Dec 29, 2006

The Rs. 1 Crore Salary

Recently, there was a news item that proclaimed, “IIM A grads turn down Rs. 1 crore offer to start own business”

My eyes popped out (like they show in the cartoons). I mean, they should have some guts and absolute belief in their ideas to turn down an offer like that. Kudos to them! India needs more entrepreneurs, who can take this country forward. (Till this point in the post, I’m NOT being sarcastic).

Now, moving on, I have an interesting proposition for the Company which offered them the fat dollar salary…

Why not take 3 people from a lesser reputed Institute for Rs. 1 crore? I mean, I would be more than willing to work for Rs. 33.33333 lakhs a year, and I’m damn sure that I can convince 2 more friends of mine to do the same. And, we are also MBAs, though we are not ‘branded for life’. We learnt the same courses, maybe not from such illustrious Profs, but our Profs are not too far behind. We cracked the same CAT, with a percentile or two lesser. We worked the same 20 hour schedules in our b-schools, and read the same HBR cases. In short, I’m pretty darned sure that three of us combined can take on a single IIM-A grad any day (in fact, my friends might say, we can take them one-on-one, but this is not a post on Insti bashing, or glorifying our own).

So, the company takes three of us, and pays us 1 crore in all. We share it among ourselves, and the company need not bother mediating on that behalf. We will do work equivalent to three people. (As it is, the companies nowadays believe in “Take one, Pay double and extract thrice the work”). So, the company gets the work of three people done for the price of one.

Why should we sell ourselves cheaper? B’coz, when three people work on one job, it essentially means that I have to be in office only 2 days out a working week of 6 days. So, I go Mon-Tue, my friend goes Wed-Thu, and the third one goes Fri-Sat. and so, we keep rotating. If the work load is larger, two of us will come instead of one. Man, to earn 33 lakhs by working 2 days in a week. I’m sure many of friends would say YES to that.

In fact, in extreme conditions, we will also work shifts. Each of us works 10 hours a day, and the company gets 30 hours of work done in a 24-hr day. I mean, I would gladly work for 8-10 hours a day, and take only one day off, for 33 lakhs. Much better than working twice as long (16 hour work days are the norm) which is what I would be expected to do otherwise, while being paid nowhere close to 33 lakhs. Occasionally, as long as my work-life balance is not being threatened, I will work 16 hours and so will my friends (which translates to a 48-hr man day for the company!!!)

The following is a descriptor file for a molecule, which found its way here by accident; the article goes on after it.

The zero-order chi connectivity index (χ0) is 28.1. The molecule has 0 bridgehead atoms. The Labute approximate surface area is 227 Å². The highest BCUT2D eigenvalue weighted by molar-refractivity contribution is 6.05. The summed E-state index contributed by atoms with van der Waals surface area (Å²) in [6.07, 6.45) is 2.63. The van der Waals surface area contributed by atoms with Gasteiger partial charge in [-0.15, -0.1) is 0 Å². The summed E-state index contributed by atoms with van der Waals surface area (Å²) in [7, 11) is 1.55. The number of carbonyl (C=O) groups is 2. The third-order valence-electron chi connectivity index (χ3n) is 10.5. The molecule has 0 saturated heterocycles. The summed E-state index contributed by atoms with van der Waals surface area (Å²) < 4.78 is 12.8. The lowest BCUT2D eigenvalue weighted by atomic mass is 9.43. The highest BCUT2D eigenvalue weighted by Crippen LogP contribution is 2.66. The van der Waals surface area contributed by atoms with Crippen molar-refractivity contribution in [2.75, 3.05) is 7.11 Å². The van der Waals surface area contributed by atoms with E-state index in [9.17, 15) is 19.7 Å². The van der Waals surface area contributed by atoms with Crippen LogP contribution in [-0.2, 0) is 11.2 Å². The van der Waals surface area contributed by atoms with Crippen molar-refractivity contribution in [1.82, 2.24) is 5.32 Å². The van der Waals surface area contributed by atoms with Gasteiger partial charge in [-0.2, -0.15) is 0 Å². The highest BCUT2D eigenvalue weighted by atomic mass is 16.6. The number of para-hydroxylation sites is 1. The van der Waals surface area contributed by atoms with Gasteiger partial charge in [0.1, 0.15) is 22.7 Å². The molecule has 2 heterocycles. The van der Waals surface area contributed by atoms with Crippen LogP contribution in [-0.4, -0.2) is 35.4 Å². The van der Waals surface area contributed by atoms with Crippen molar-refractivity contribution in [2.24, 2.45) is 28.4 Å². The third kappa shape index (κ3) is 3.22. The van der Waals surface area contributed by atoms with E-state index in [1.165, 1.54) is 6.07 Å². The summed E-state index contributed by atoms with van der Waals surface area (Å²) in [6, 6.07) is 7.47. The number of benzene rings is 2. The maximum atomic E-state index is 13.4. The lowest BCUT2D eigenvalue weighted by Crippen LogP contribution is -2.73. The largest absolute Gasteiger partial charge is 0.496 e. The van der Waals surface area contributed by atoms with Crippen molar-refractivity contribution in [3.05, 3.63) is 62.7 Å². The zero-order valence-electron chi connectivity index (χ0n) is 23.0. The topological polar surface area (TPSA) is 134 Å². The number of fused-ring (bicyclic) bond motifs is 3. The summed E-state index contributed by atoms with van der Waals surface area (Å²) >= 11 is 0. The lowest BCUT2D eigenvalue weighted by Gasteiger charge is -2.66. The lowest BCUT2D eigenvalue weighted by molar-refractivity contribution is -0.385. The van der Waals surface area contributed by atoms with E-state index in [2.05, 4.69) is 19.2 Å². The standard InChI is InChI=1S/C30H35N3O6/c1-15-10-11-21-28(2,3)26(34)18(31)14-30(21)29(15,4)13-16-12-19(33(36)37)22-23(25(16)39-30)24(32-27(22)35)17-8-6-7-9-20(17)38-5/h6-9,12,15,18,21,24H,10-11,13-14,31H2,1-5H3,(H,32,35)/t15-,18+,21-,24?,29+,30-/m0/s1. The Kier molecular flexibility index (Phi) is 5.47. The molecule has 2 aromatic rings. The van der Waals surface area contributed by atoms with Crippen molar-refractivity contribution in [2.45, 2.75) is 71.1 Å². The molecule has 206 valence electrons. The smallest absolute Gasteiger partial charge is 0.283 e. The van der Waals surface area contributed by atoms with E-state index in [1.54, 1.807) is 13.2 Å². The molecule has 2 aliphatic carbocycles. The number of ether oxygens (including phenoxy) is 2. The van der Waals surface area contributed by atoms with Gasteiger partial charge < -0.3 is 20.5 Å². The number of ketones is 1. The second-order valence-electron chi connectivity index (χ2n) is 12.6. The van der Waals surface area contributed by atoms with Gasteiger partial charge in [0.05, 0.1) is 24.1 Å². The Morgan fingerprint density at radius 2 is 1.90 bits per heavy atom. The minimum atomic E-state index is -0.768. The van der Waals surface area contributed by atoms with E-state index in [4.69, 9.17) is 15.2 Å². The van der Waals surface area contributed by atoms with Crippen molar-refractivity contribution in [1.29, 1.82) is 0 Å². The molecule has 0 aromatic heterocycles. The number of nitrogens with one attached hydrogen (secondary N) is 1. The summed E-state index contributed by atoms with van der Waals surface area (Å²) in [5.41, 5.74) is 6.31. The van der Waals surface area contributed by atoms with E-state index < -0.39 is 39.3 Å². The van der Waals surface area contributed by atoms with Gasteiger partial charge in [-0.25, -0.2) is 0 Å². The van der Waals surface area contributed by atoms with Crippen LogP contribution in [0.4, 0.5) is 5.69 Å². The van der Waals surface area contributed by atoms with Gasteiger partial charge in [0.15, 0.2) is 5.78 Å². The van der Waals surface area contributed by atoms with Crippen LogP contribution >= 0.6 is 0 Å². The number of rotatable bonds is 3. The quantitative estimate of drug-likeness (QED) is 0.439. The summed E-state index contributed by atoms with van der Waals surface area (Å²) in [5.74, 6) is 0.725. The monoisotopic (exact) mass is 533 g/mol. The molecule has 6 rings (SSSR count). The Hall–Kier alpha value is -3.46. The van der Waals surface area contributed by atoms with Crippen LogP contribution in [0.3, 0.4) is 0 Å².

So, IMHO, this is as good a WIN-WIN situation as it can get (yeah, Mr. Covey, I did read your book).

If that Company’s HR were to ever read this, my number is…

Dec 23, 2006

Professionalism - from the eyes of an IIT Madras student !!!

I recently read a blog of an IIT-ian who had accused companies of being unprofessional for various reasons, one being that they did not disclose salaries in the ppt, another that they did not answer properly when an applicant for the job asked them what a ‘business analyst’ means.

Now, before I begin to make my point, lemme state at the outset that:
Ø I personally do not think IIT-ians are arrogant, as many speculate. I have seen quite a few from those glorious institutions to form such an uninformed opinion.
Ø I really think that they deserve the wonderful salaries that the media reports that they get, since they did clear the IIT-JEE (among the toughest exams in the world, without doubt), and did survive 4 years in an extremely competitive environment when they were barely out of their teens.
Ø I do not think the IIT-ians owe anything to the nation or the general public, just because the Government grants some funds to IITs. They are perfectly within their rights to seek a good job in or out of India.

But, this post was a bit too much for me. You go to an interview, applying for a job that apparently is going to pay you $ 110000 a year. The company has short-listed you because they think that you are among the most elite batch that they are going to get their hands on. You are 21 years old, and have not seen the inside of a corporate office, unlike some MBAs who come with atleast work experience (in other words, in industry parlance, you are still ‘wet-behind-your-ears’, though you are a master when it comes to numerical abilities). You are applying for a job of ‘business analyst’, one they did not prepare you for at an IIT, a position that many others reach after slogging for some years.

You go into the interview and ask them, “What does a business analyst mean?” Now, THAT to me is unprofessional. You are perfectly right to think that you are just being genuinely curious, but any interviewer worth his salt would think that you are being cocky. You are going into an interview, you should atleast have done your homework on what position you are interviewing for.

I mean, it is not like they picked you out of some remote village and out you there. You have access to the Internet, some of the best scientific and business magazines from all over the world, and enough alumni in top positions in virtually every business to help you out if you have a doubt. Now, given all that, you go out and ask your interviewer what a ‘business analyst’ means. And, expect them to explain it to you, and get offended when they don’t. Worse still, you accuse them of being unprofessional.